Backpacking Doggy Style: Basics for Hiking with Dogs

As a backpacker, I spend a lot of time on backpacking message boards and, inevitably, someone will start complaining that dogs ruin the backcountry experience. On one site I frequent, the Anti Dog Policeman quickly flags each post which even remotely hints at hiking with a dog with his favorite letters: LNT=LDH, which translates into “Leave No Trace means Leave Dogs at Home.”

I think I speak for dog lovers everywhere when I tell this Web-savvy backpacker to shut up. Because what good is having a dog if you can’t bring him or her along for outdoor adventures?

As a country, we’re far behind our European cousins, where dogs are allowed are frequently allowed in restaurants, on public transit and in other places where they’d be greeted with “No Dogs Allowed” signs in the United States. In fact, we seem to take it to extremes in the opposite direction, banning dogs from where they seem to be a natural fit: national forests, hiking trails and beaches.

By now, you’ve probably guessed that I’m a dog owner, I’m biased, and I’m adamant about increasing recreational opportunities that dogs and their owners can enjoy together.

For starters, there’s the logistical convenience. It seems awkward to drop your dog off at a kennel when you’re going to be spending the next one to 21 nights in a tent – especially when upscale hotel chains, including the Ritz Carlton, offer separate room service menus for their four-legged guests. But beyond that, there’s something natural about a dog leading the way up a mountain trail or waking from a nap to stretch in the glow of the campfire.

Of course, I can understand the other side of the argument as well. I know that most hatred/intolerance stems from a bad experience with a dog, or, more accurately, a bad dog owner. That could range from the mildly annoying step into an uncollected dog deposit to the more dangerous encounter with an unleashed dog trying to run past you and your 60 pounds of backpacking gear as you move across a narrow ledge.

In other words, in their effort to minimize the amount of work they have to do, dog owners – the bad dog owners, that is – ignore the basic responsibilities they need to pay attention to keep their pet in line and off the nerves of others. And those bad owners give all dog owners – and dogs – a bad rap, which leads to more and more public areas putting restrictions or even bans on dogs in backcountry areas.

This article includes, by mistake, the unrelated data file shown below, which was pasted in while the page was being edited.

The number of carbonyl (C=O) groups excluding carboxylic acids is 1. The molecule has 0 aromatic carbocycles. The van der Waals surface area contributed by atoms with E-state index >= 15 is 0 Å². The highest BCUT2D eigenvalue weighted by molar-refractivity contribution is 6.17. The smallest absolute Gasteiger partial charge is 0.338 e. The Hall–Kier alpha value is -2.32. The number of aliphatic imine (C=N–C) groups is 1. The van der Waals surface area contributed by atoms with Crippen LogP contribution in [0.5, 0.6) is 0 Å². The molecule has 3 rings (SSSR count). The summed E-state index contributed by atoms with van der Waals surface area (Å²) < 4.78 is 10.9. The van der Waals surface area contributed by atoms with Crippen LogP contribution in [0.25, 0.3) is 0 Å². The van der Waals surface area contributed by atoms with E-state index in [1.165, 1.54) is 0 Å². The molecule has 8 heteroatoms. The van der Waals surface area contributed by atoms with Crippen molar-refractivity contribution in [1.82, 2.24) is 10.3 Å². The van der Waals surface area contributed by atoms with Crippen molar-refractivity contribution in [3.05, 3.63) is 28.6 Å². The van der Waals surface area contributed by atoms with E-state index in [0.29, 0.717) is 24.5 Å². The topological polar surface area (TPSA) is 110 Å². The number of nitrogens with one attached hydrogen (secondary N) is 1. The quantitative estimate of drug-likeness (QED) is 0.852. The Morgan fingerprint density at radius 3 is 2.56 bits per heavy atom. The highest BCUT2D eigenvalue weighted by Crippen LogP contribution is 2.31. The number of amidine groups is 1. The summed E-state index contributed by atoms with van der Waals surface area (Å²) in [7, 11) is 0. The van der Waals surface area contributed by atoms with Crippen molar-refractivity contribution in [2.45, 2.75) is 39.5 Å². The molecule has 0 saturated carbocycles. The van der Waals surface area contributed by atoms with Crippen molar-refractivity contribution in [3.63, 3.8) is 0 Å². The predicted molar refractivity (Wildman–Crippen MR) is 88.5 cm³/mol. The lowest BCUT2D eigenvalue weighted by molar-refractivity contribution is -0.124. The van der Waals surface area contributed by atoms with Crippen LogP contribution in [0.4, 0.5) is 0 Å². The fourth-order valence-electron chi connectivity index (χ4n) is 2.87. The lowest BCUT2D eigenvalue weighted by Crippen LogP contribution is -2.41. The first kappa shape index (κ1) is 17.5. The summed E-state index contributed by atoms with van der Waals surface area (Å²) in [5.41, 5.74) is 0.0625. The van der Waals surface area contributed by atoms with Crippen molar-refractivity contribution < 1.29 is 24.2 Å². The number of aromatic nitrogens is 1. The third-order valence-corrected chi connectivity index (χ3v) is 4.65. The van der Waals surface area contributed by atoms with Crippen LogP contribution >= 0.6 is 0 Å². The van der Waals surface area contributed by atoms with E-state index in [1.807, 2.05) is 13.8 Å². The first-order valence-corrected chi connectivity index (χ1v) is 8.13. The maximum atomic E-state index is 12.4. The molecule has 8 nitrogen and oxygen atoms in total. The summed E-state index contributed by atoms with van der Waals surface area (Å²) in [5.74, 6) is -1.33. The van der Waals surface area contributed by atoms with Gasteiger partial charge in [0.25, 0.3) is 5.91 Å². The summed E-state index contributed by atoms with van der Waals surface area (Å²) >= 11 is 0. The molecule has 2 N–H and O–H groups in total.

There are two basic groups to consider before you head out on the trail with your dog. You need to consider the safety and comfort of other backpackers you’ll meet along the way, as well as the safety and comfort of you and your pet.

Because I’m still a struggling writer who can’t afford to bring Cosmo to the Ritz on vacation, I offer the following suggestions as a plea to other dog owners to do their part in keeping enough backcountry areas open for both of us.

The Basics
Beyond making sure dogs are allowed where you’ll be hiking (and keep in mind some areas allow dogs in day use areas but not in overnight areas), you’ll need to follow other laws and rules as well.
If you have an athletic, mid-size dog there’s nothing better than seeing him or her run free and off-leash. And, fortunately, there are an increasing number of fenced-in, off leash dog parks popping up in major and not-so-major U.S. cities where your dog can run free and frolic with his peers.

The backcountry, however, is not one of these areas. And that brings up our first point:

Always use a leash. Period.

This is for your safety, your dog’s safety and the safety of others. Trails are constructed to avoid potential danger areas, but your dog follows scents, not trail-marking blazes painted on trees and rocks. That means he can get lost, hurt or worse if he heads off in the wrong direction. And if Rover does manage to stay on trail, no matter how friendly he is he’s bound to tick off other hikers he may catch up to.